Even though Nabal knew who David and his men were, he refused to help them and instead responded in a harsh and ungrateful manner.

1 Samuel 25:13 (ESV) And David said to his men, “Every man strap on his sword!” And every man of them strapped on his sword. David also strapped on his sword. And about four hundred men went up after David, while two hundred remained with the baggage.

David intended to take revenge on Nabal and his men and to kill many or all of them. Although David is not one of the two main characters in this story, we’re going to see that his rash action and vow here was now wise but foolish. David was a wise man who had succumbed to a foolish decision in the heat of the moment. A servant of Nabal heard about what was going to happen and immediately went to Abigail and told her. He said …

1 Samuel 25:17 (ESV) Now therefore know this and consider what you should do, for harm is determined against our master and against all his house, and he is such a worthless man that one cannot speak to him.”

Nabal’s servants knew that he was so foolish and worthless that he would not listen to anyone. So they came to Abigail, who had a reputation for making wise decisions. Nabal’s rude and harsh response to a reasonable request was very foolish and put his entire business and servants in peril of their lives.

The Bible teaches us that our relationship with God is the foundation for our relationships with people. In Nabal’s case, his harsh and foolish relationships with people indicates that he had no genuine relationship with God.

Let’s think about ourselves and our relationships. When someone asks you to do something for them or you see a need that someone has, what is your response? Is our response, what’s in it for me? Are we thinking about ourselves first and foremost or are we seeking to show love to the one in need? All of us are tempted to be greedy or selfish with our time and resources when we’re asked for help. Might be from family, relatives, friends, co-workers or church family. Yet, that is the foolish response. Our love for God, who supplies all our needs, should motivate us to have a generous response to meet the needs of others. When we do, we are blessed and God will take of us as well. Not only should we not follow the example of Nabal, the foolish man, we should follow the example of …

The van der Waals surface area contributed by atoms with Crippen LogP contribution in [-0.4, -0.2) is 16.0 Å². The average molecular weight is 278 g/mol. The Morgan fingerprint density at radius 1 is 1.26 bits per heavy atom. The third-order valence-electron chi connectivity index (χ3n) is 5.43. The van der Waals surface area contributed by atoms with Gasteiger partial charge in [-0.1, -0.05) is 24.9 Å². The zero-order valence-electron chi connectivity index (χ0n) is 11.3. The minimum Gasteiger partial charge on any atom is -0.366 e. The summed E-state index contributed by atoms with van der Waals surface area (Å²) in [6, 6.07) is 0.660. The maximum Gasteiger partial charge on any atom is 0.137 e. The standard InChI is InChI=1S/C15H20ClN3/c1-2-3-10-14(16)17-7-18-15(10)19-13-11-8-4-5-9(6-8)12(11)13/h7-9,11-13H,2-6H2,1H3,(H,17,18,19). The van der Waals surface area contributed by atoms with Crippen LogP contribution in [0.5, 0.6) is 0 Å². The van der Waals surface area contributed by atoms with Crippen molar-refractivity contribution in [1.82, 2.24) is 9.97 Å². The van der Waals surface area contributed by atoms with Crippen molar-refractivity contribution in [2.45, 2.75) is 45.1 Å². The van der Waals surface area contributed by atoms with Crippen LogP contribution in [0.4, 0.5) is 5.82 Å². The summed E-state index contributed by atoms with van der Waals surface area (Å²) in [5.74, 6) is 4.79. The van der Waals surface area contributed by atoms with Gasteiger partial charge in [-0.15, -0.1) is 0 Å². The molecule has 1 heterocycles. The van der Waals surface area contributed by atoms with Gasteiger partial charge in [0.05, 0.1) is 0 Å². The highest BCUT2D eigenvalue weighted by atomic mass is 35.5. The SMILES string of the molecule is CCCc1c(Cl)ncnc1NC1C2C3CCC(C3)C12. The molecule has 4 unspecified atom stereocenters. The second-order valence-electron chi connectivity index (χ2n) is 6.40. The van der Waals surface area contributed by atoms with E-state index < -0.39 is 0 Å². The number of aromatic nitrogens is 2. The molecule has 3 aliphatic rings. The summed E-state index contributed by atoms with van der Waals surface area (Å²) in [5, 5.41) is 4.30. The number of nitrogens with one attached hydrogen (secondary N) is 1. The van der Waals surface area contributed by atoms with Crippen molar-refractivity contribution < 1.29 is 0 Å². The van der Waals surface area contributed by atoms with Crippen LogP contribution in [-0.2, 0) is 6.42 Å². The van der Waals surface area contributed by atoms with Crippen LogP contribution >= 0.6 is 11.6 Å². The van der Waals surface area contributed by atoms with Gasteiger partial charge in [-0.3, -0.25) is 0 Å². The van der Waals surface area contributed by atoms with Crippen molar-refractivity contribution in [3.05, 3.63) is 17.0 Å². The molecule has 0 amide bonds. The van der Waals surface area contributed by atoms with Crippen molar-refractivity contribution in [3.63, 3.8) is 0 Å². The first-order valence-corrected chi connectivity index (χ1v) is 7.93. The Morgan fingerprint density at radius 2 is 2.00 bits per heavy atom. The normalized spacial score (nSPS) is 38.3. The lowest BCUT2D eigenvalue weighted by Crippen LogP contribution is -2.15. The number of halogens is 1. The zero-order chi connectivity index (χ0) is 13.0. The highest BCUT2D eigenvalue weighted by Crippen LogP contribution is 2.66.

The generosity of a wise woman

1 Samuel 25:18 (ESV) Then Abigail made haste and took two hundred loaves and two skins of wine and five sheep already prepared and five seahs of parched grain and a hundred clusters of raisins and two hundred cakes of figs, and laid them on donkeys.

Nabal had refused David’s request and put the entire family and servants in peril Abigail knew the right thing to do. So, she gathered provisions to take to David and so honor his request. This was no small task to provide food for hundreds of men. When she arrived before David she said …

1 Samuel 25:26 (ESV) Now then, my lord, as the LORD lives, and as your soul lives, because the LORD has restrained you from bloodguilt and from saving with your own hand, now then let your enemies and those who seek to do evil to my lord be as Nabal.

Abigail next apologized for the rude behavior of her husband. She was kind and humble before David. She appealed to David’s conscience to avoid bloodshed and condemned the evil behavior of Nabal. Abigail looked to the future when David would no longer be fleeing from Saul, but kind of all Israel. She asked David to remember her, even though at this point, she didn’t know what the future held for her.

1 Samuel 25:32-33 (ESV) And David said to Abigail, “Blessed be the LORD, the God of Israel, who sent you this day to meet me! Blessed be your discretion, and blessed be you, who have kept me this day from bloodguilt and from working salvation with my own hand!

Even though David’s rash decision to take revenge on Nabal and his family and servants, he showed wisdom in listening to the godly counsel of Abigail. By her wisdom he was spared from two things. First of all the bloodguilt of killing innocent people in Nabal’s family including Abigail, as well as his servants, for the sin of Nabal. Secondly, he was spared from the sin of taking revenge, rather than leaving judgement to God. David knew that it was God who had spoken to and sent Abigail and he prayed for God’s blessing to be up on her. Abigail had exemplified the generosity and wisdom of a woman who feared God.